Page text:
Facilities: Six campgrounds at Stumpys Bay (1-4), Musselroe Bay and Deep Creek provide unpowered campsites ($13/couple or $16/family), available via self-registration. Weekly camping permits from the Gladstone General Store cost $50/1-2 adults. Picnic tables and toilets are provided at all campgrounds, but only some allow fires (BYO wood). Bring drinking water (no pets).

More Info: A national park’s Holiday Pass costs $60/vehicle (valid eight weeks), visit

Ratings: RV Infrastructure 2, Attractions 4, X-Factor 4.



Protecting indigenous rock art and accessible to conventional rigs during the dry winter months, blissfully isolated Umbrawarra Gorge is located just 22km off the Stuart Highway, a little over an hour’s drive northwest of Katherine. There’s a great bush camp and big possibilities for adventures as you walk, wade and rockhop between an increasingly beautiful series of sandy waterholes that gather beneath Umbrawarra’s soaring red cliffs.

Following the freshwater creek upstream, we amble along an easy, partly sealed path shaded by screw pines and vibrant grevilleas dripping with honeyed nectar. Past grey herons and egrets stalking freshwater fish in springfed pools, we reach the first swimming hole of the morning in about 20 minutes, drop our towels on the shady banks and fall on in.

Later we push deeper into the gorge, rockhopping to the edge of a far deeper waterhole and spooking an enormous Merton’s water monitor basking on hot boulders. Further upstream we linger under trickling waterfalls carpeted with ferns and orchids and the lush lime grasses that lure short-eared rock wallabies into the gorge.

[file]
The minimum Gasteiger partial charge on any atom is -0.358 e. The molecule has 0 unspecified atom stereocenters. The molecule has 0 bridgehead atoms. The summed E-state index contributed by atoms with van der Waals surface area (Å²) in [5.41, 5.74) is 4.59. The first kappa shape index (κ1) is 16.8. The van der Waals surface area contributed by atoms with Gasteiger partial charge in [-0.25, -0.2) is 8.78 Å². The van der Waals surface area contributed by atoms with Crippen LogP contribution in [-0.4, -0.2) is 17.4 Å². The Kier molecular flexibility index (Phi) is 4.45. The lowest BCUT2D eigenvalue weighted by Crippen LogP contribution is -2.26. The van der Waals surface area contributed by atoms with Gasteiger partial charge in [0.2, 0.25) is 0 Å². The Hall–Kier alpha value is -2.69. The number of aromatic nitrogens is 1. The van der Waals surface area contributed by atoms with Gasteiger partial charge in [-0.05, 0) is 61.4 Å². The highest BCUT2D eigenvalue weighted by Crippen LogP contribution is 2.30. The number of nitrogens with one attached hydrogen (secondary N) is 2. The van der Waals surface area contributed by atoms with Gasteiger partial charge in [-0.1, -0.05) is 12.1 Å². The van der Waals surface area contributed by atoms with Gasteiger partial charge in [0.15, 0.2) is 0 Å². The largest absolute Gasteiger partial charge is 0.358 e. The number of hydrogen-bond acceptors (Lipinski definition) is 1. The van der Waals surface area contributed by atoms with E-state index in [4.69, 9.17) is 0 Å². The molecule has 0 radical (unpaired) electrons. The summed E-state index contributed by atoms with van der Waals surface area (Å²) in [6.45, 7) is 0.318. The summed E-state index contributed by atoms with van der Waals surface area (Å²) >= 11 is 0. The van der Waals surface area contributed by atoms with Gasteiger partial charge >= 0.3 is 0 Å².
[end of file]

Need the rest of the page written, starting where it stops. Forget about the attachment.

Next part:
Umbrawarra was once an important wet season camp for Wagiman people who painted 20 known rock art sites throughout the gorge with more than 350 individual art motifs: emu tracks, human figures and silhouetted animals. If you are feeling adventurous, you might discover the largest, densest galleries located near the mouth of Umbrawarra Gorge.

Fast Facts

Where: Turn west off the Stuart Highway 3km south of Pine Creek and follow the unsealed road for 22km to the gorge. Conventional rigs can handle the route during the dry season (May to September).

Facilities: Campsites cost $3.30/adult, $1.65/child (5-15 yrs) and $7.70/family, payable via self-registration on site (no pets, BYO firewood). Fire pits, picnic tables and a pit toilet are provided.

More Info: visit

Ratings: RV Infrastructure 2, Attractions 3, X-Factor 4.

MEET THE AUTHORSCatherine-Lawson

Catherine Lawson & David Bristow

It’s been over 20 years since Catherine tackled her first Aussie Big Lap and she’s been recounting her travel tales ever since, working mostly with her partner, photographer David Bristow. The couple’s first book – Highway One, the Ultimate Australian Road Trip – was published in 2012.

With a background in journalism, magazine editing and as a newspaper manager, it’s long been the outback office that Catherine enjoys best. And when not exploring some dusty outback track, Catherine and her family live aboard a sailing catamaran in Cairns.